The images created by the photographer Dušan Šimánek seem to stand somewhere in between of what is viewed in this country as art photography and the so-called art employing the photographic medium. Šimánek also engages in publicity and fashion photography. His noteworthy free-art photographs are represented in prestigious collections abroad, such as the Centre Pompidou in Paris and the JCA in Tokyo. In the 1980s, Šimánek exhibited his works with a group of similarly inclined artists associated around photography theorist Anna Fárová. In the 1990s and later, he publicly exhibited a few times with the legendary art group Ticho (Quiet) large-format photographs featuring virtually abstract walls of derelict buildings in Prague’s Žižkov district. Most recently, he has been creating individual series of non-figurative themes, ranging between photography and abstract painting. His Okna (Windows), for example, are large-format photographs printed on a special type of graph paper. As in his previous series of photographs, this collection, too, attests to the artist’s continuing interest in abstract images uprooted from the real life around. Okna presents glass reflections – windows, shop windows, facades of buildings – imbued with an arsenal of symbolism that goes hand in hand with them, though more in the spirit of painting. Other series of images by Šimánek include the remarkable Multiply (Multiples), made as close-ups of ordinary plastic tablecloths, printed on matte paper, so that it is not clear whether these are photos or prints. At first sight, the viewer will appreciate the painterly nature of the photographs. Rather than capturing interesting places or details, they seem to be transposed into a medium that is somewhat disconcerting to the viewer: he is not sure what exactly he is seeing – whether this is a speculation, a coincidence, a ‘living’ picture, or computer manipulation. This is really non-manipulated photography, technically virtuosic work, the finding of visual details and waiting for light and time, which is consequently processed with the use of classical methods. If we are to name the essence of Dušan Šimáček’s images, we cannot omit his continuously modernist conviction regarding the strength of vision and the possibility of positive spiritual communication. As an observer, he uses no post-modern or post-production tricks; he believes in the potentiality of subjective perception and in the option of removing from reality parts of the image, which can subsequently be “simply“ transferred via photography onto a planar surface. Even though as of late his work has also been conceptual, his personal experience with everyday life and images of reality still play the most important role for him. He does not document reality, but creates a self-sustained world that more or less resembles reality. Šimánek selects only subjects that are in harmony with his own integrity.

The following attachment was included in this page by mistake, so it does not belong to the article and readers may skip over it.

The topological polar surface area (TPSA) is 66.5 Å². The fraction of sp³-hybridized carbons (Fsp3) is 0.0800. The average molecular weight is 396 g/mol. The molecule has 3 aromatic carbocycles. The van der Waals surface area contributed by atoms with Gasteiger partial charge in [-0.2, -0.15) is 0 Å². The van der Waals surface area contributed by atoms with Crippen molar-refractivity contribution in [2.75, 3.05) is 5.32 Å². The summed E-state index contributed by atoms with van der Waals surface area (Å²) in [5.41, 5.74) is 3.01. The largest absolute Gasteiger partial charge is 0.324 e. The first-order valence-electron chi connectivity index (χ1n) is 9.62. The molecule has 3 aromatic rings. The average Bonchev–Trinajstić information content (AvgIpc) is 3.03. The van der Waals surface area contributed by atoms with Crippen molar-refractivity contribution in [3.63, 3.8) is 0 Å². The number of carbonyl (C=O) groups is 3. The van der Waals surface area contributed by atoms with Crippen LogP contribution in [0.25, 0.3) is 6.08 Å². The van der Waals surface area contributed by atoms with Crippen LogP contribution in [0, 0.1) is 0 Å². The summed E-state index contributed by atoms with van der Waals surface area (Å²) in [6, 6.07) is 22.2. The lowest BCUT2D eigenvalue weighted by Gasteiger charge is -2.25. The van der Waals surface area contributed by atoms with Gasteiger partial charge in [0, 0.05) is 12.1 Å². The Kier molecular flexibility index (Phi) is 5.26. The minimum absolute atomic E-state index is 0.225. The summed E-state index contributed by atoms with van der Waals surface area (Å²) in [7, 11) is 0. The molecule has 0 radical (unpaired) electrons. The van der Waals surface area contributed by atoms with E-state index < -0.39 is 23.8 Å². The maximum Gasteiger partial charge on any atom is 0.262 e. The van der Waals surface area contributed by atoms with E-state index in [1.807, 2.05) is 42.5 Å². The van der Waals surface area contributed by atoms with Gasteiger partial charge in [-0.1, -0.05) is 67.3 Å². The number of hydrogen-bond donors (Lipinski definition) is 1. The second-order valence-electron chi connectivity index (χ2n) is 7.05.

* 1948, Pribram, Czech Republic
1948 born in Příbram
1963–67 Secondary School of Decorative Arts in Prague, Department of Scenography
1973–78 FAMU Film Academy, Prague, Department of Photography
From the mid-1970s, he has been collaborating with various magazines, he engages in free-art and advertising photography
Author of the official presidential black-and-white photograph of Václav Havel of 1990.
He lives and works in Prague.
1979 | Cinoherni Club, Dusan Simanek
1980 | Cinoherni Club, Dusan Simanek
1982 | Banska Bystrica, Dusan Simanek
1983 | Castle Opočno, Dusan Simanek
1988 | Monastery Opava, Dusan Simanek
1988 | Fotochema Prague, Dusan Simanek
1993 | House of Arts Brno, Dusan Simanek